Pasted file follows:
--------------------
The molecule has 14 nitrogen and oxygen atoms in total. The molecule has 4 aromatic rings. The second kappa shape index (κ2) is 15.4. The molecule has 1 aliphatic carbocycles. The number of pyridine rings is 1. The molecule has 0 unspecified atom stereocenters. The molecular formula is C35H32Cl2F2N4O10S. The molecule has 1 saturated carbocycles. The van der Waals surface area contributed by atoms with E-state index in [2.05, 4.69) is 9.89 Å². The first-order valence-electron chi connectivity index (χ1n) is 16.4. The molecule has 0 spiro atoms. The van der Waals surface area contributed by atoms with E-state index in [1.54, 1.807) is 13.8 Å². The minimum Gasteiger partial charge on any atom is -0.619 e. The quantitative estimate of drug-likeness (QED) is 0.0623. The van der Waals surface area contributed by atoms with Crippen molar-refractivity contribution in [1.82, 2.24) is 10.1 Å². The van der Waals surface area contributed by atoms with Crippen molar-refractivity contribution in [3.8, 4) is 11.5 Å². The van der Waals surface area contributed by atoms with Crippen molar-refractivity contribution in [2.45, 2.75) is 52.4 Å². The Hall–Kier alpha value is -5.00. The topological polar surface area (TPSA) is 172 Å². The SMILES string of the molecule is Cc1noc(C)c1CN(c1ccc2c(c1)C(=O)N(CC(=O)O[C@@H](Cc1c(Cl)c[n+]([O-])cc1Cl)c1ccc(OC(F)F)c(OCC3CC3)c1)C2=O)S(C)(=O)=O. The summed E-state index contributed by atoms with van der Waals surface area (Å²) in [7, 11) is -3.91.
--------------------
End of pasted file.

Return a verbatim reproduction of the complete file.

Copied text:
The molecule has 14 nitrogen and oxygen atoms in total. The molecule has 4 aromatic rings. The second kappa shape index (κ2) is 15.4. The molecule has 1 aliphatic carbocycles. The number of pyridine rings is 1. The molecule has 0 unspecified atom stereocenters. The molecular formula is C35H32Cl2F2N4O10S. The molecule has 1 saturated carbocycles. The van der Waals surface area contributed by atoms with E-state index in [2.05, 4.69) is 9.89 Å². The first-order valence-electron chi connectivity index (χ1n) is 16.4. The molecule has 0 spiro atoms. The van der Waals surface area contributed by atoms with E-state index in [1.54, 1.807) is 13.8 Å². The minimum Gasteiger partial charge on any atom is -0.619 e. The quantitative estimate of drug-likeness (QED) is 0.0623. The van der Waals surface area contributed by atoms with Crippen molar-refractivity contribution in [1.82, 2.24) is 10.1 Å². The van der Waals surface area contributed by atoms with Crippen molar-refractivity contribution in [3.8, 4) is 11.5 Å². The van der Waals surface area contributed by atoms with Crippen molar-refractivity contribution in [2.45, 2.75) is 52.4 Å². The Hall–Kier alpha value is -5.00. The topological polar surface area (TPSA) is 172 Å². The SMILES string of the molecule is Cc1noc(C)c1CN(c1ccc2c(c1)C(=O)N(CC(=O)O[C@@H](Cc1c(Cl)c[n+]([O-])cc1Cl)c1ccc(OC(F)F)c(OCC3CC3)c1)C2=O)S(C)(=O)=O. The summed E-state index contributed by atoms with van der Waals surface area (Å²) in [7, 11) is -3.91.